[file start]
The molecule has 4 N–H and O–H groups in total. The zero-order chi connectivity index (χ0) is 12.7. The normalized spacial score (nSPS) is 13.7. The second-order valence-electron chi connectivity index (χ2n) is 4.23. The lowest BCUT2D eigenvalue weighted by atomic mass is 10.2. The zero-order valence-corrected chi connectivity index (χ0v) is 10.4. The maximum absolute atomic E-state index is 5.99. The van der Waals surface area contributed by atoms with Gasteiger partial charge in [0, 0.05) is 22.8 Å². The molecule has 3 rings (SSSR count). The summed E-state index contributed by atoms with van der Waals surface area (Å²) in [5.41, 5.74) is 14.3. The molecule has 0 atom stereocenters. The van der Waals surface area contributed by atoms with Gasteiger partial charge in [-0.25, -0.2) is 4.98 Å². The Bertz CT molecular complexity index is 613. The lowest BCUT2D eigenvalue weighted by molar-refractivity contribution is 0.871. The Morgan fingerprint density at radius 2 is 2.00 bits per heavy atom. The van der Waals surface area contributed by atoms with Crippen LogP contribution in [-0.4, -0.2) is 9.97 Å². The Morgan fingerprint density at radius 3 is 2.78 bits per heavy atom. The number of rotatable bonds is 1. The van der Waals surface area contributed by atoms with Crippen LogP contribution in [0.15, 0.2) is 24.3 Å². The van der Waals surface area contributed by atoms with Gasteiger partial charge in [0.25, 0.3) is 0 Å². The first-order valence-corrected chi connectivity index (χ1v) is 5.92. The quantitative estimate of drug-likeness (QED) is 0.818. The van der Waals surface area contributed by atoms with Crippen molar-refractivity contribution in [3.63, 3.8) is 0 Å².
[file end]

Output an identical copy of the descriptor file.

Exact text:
The molecule has 4 N–H and O–H groups in total. The zero-order chi connectivity index (χ0) is 12.7. The normalized spacial score (nSPS) is 13.7. The second-order valence-electron chi connectivity index (χ2n) is 4.23. The lowest BCUT2D eigenvalue weighted by atomic mass is 10.2. The zero-order valence-corrected chi connectivity index (χ0v) is 10.4. The maximum absolute atomic E-state index is 5.99. The van der Waals surface area contributed by atoms with Gasteiger partial charge in [0, 0.05) is 22.8 Å². The molecule has 3 rings (SSSR count). The summed E-state index contributed by atoms with van der Waals surface area (Å²) in [5.41, 5.74) is 14.3. The molecule has 0 atom stereocenters. The van der Waals surface area contributed by atoms with Gasteiger partial charge in [-0.25, -0.2) is 4.98 Å². The Bertz CT molecular complexity index is 613. The lowest BCUT2D eigenvalue weighted by molar-refractivity contribution is 0.871. The Morgan fingerprint density at radius 2 is 2.00 bits per heavy atom. The van der Waals surface area contributed by atoms with Crippen LogP contribution in [-0.4, -0.2) is 9.97 Å². The Morgan fingerprint density at radius 3 is 2.78 bits per heavy atom. The number of rotatable bonds is 1. The van der Waals surface area contributed by atoms with Crippen LogP contribution in [0.15, 0.2) is 24.3 Å². The van der Waals surface area contributed by atoms with Gasteiger partial charge in [0.25, 0.3) is 0 Å². The first-order valence-corrected chi connectivity index (χ1v) is 5.92. The quantitative estimate of drug-likeness (QED) is 0.818. The van der Waals surface area contributed by atoms with Crippen molar-refractivity contribution in [3.63, 3.8) is 0 Å².